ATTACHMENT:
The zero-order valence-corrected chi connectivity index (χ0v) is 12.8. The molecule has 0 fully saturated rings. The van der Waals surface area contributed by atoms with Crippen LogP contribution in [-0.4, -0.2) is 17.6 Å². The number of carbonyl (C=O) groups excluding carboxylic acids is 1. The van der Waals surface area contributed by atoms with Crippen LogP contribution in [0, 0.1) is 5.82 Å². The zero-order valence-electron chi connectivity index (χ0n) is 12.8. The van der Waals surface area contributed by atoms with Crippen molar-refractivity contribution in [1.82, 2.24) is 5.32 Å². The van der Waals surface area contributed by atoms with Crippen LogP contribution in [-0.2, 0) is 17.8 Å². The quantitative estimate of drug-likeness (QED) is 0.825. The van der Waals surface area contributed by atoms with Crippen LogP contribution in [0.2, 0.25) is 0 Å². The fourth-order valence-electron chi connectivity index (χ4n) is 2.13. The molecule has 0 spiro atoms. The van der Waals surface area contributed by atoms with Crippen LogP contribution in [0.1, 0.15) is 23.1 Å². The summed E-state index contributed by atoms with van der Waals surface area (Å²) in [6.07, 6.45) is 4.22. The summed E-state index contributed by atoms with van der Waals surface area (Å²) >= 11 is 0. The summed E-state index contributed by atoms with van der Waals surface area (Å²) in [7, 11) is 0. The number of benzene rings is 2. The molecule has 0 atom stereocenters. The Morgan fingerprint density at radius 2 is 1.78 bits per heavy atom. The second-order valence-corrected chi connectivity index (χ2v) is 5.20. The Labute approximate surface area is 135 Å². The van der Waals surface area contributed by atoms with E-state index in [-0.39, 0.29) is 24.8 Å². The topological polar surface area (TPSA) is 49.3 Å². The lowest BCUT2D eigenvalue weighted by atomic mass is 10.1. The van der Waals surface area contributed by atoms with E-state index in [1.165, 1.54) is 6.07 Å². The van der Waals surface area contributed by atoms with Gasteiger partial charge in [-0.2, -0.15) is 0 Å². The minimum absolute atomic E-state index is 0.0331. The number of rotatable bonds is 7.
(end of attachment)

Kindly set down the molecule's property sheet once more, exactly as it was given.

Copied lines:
The zero-order valence-corrected chi connectivity index (χ0v) is 12.8. The molecule has 0 fully saturated rings. The van der Waals surface area contributed by atoms with Crippen LogP contribution in [-0.4, -0.2) is 17.6 Å². The number of carbonyl (C=O) groups excluding carboxylic acids is 1. The van der Waals surface area contributed by atoms with Crippen LogP contribution in [0, 0.1) is 5.82 Å². The zero-order valence-electron chi connectivity index (χ0n) is 12.8. The van der Waals surface area contributed by atoms with Crippen molar-refractivity contribution in [1.82, 2.24) is 5.32 Å². The van der Waals surface area contributed by atoms with Crippen LogP contribution in [-0.2, 0) is 17.8 Å². The quantitative estimate of drug-likeness (QED) is 0.825. The van der Waals surface area contributed by atoms with Crippen LogP contribution in [0.2, 0.25) is 0 Å². The fourth-order valence-electron chi connectivity index (χ4n) is 2.13. The molecule has 0 spiro atoms. The van der Waals surface area contributed by atoms with Crippen LogP contribution in [0.1, 0.15) is 23.1 Å². The summed E-state index contributed by atoms with van der Waals surface area (Å²) in [6.07, 6.45) is 4.22. The summed E-state index contributed by atoms with van der Waals surface area (Å²) >= 11 is 0. The summed E-state index contributed by atoms with van der Waals surface area (Å²) in [7, 11) is 0. The number of benzene rings is 2. The molecule has 0 atom stereocenters. The Morgan fingerprint density at radius 2 is 1.78 bits per heavy atom. The second-order valence-corrected chi connectivity index (χ2v) is 5.20. The Labute approximate surface area is 135 Å². The van der Waals surface area contributed by atoms with E-state index in [-0.39, 0.29) is 24.8 Å². The topological polar surface area (TPSA) is 49.3 Å². The lowest BCUT2D eigenvalue weighted by atomic mass is 10.1. The van der Waals surface area contributed by atoms with E-state index in [1.165, 1.54) is 6.07 Å². The van der Waals surface area contributed by atoms with Gasteiger partial charge in [-0.2, -0.15) is 0 Å². The minimum absolute atomic E-state index is 0.0331. The number of rotatable bonds is 7.